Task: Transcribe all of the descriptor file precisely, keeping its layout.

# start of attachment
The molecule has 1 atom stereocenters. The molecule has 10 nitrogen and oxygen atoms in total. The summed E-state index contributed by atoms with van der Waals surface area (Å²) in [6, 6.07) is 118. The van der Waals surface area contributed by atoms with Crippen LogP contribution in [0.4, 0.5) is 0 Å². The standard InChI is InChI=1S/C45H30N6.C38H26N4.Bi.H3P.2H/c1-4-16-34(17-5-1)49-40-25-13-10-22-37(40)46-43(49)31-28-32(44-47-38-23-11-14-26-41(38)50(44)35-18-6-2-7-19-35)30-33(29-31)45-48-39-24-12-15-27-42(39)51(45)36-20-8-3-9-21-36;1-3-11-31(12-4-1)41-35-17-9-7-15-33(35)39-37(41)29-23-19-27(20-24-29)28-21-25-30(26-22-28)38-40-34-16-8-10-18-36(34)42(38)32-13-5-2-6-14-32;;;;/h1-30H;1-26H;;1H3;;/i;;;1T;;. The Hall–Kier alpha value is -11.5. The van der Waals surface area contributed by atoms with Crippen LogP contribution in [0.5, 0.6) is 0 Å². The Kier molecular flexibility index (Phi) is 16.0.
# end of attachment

The molecule has 1 atom stereocenters. The molecule has 10 nitrogen and oxygen atoms in total. The summed E-state index contributed by atoms with van der Waals surface area (Å²) in [6, 6.07) is 118. The van der Waals surface area contributed by atoms with Crippen LogP contribution in [0.4, 0.5) is 0 Å². The standard InChI is InChI=1S/C45H30N6.C38H26N4.Bi.H3P.2H/c1-4-16-34(17-5-1)49-40-25-13-10-22-37(40)46-43(49)31-28-32(44-47-38-23-11-14-26-41(38)50(44)35-18-6-2-7-19-35)30-33(29-31)45-48-39-24-12-15-27-42(39)51(45)36-20-8-3-9-21-36;1-3-11-31(12-4-1)41-35-17-9-7-15-33(35)39-37(41)29-23-19-27(20-24-29)28-21-25-30(26-22-28)38-40-34-16-8-10-18-36(34)42(38)32-13-5-2-6-14-32;;;;/h1-30H;1-26H;;1H3;;/i;;;1T;;. The Hall–Kier alpha value is -11.5. The van der Waals surface area contributed by atoms with Crippen LogP contribution in [0.5, 0.6) is 0 Å². The Kier molecular flexibility index (Phi) is 16.0.